tranders
05-17-2007, 06:49 PM
I'm not at all familiar with how games display their data. I assume that it could be built into one giant (or several large) VBO and subsets could be managed as components change. That would also lend some credibility to the support of instancing. However I still think that (for an identical data set) a professional driver should take additional steps to optimize the DL for the maximum performance (e.g., allocate a large VBO behind the curtain if that will improve performance). Application users pay a premium for these cards so they should expect them to be fast regardless.

It would be interesting to see if there is a similar break-even point on the GeForce cards.

tamlin
05-23-2007, 12:41 AM
It used to be that the "professional" stuff was geared more towards geometry, and "gaming" more towards pixel speed.

But nowadays, when games throw hundreds of thousands of triangles, thousands of state changes and hundreds of both vertex and fragment programs at the card every frame and still get interactive speeds, and have on-board memory sizes at half-a-gigabyte and sometimes more, I wonder what the measurable benefit really is using "professional" cards.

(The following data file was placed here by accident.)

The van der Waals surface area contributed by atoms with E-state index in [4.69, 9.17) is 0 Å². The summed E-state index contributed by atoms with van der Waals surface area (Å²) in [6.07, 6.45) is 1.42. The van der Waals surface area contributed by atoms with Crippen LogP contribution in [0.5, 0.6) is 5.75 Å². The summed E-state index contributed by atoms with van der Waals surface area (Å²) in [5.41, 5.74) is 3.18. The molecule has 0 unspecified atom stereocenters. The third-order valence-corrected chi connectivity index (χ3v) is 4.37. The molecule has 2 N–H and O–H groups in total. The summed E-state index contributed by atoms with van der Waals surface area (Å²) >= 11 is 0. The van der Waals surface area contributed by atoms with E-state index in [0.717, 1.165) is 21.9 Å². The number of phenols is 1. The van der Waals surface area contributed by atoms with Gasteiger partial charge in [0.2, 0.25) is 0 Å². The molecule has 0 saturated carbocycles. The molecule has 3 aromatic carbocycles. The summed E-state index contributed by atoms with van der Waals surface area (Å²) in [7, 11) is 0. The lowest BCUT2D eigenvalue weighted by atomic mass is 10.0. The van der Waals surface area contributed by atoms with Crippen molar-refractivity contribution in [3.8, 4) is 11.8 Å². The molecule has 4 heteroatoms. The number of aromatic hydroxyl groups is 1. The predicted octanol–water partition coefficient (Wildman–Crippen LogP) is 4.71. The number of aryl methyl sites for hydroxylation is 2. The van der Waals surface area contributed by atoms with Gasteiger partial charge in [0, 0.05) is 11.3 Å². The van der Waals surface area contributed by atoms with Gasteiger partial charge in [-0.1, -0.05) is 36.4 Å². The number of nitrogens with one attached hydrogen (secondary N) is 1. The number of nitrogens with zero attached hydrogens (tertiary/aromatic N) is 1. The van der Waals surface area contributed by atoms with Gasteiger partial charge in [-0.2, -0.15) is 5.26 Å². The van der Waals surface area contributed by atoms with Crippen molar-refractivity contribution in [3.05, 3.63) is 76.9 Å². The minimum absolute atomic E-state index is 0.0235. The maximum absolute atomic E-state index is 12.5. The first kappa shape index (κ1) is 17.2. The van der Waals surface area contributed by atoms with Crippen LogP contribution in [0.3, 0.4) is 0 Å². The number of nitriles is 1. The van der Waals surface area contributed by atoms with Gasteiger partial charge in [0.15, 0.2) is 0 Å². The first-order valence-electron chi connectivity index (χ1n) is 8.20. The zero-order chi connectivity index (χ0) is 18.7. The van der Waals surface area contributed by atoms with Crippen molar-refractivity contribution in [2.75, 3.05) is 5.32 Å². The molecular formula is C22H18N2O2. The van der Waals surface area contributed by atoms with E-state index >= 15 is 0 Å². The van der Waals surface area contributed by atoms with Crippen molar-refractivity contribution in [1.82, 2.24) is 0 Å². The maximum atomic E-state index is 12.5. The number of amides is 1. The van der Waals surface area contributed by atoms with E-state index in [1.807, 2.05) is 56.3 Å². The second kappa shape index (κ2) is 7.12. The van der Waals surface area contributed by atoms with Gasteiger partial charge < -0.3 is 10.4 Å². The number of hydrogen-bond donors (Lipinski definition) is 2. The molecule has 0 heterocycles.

Is it that their drivers are less buggy, or simply more precise (both internally and on the card)? I'm thinking like going float->double in your program, and possibly switching the x87 FPU to 80-bit precision, i.e. getting more precision at the cost of speed.

Related, but a bit o/t, I just the other day tried 3DSMax (8) using OpenGL mode on my 7600, and OMG was it buggy! :-) Perhaps this is an area a Quadro and matching drivers would have been better, perhaps it's a bug in Windows when using (even if completely hidden) layered windows (the OS provided kind that alpha-blends), or simply it's a Max bug. Either way, both software and D3D mode worked as expected.

Komat
05-23-2007, 01:32 AM
Originally posted by tamlin:
But nowadays, when games throw hundreds of thousands of triangles, thousands of state changes and hundreds of both vertex and fragment programs at the card every frame and still get interactive speeds, and have on-board memory sizes at half-a-gigabyte and sometimes more, I wonder what the measurable benefit really is using "professional" cards.
The professional cards have drivers certified for various 3d modeling applications so it is possible that there is better support from vendor of the application if problem occurs when using driver version that was certified with that program.

Some applications (e.g. 3DS Max, AutoCAD) also support special application drivers which can be used instead of the OGL backend (e.g. MAXtreme drivers from Nvidia). From what I read this driver can significantly increase the performance of the modeling related tasks.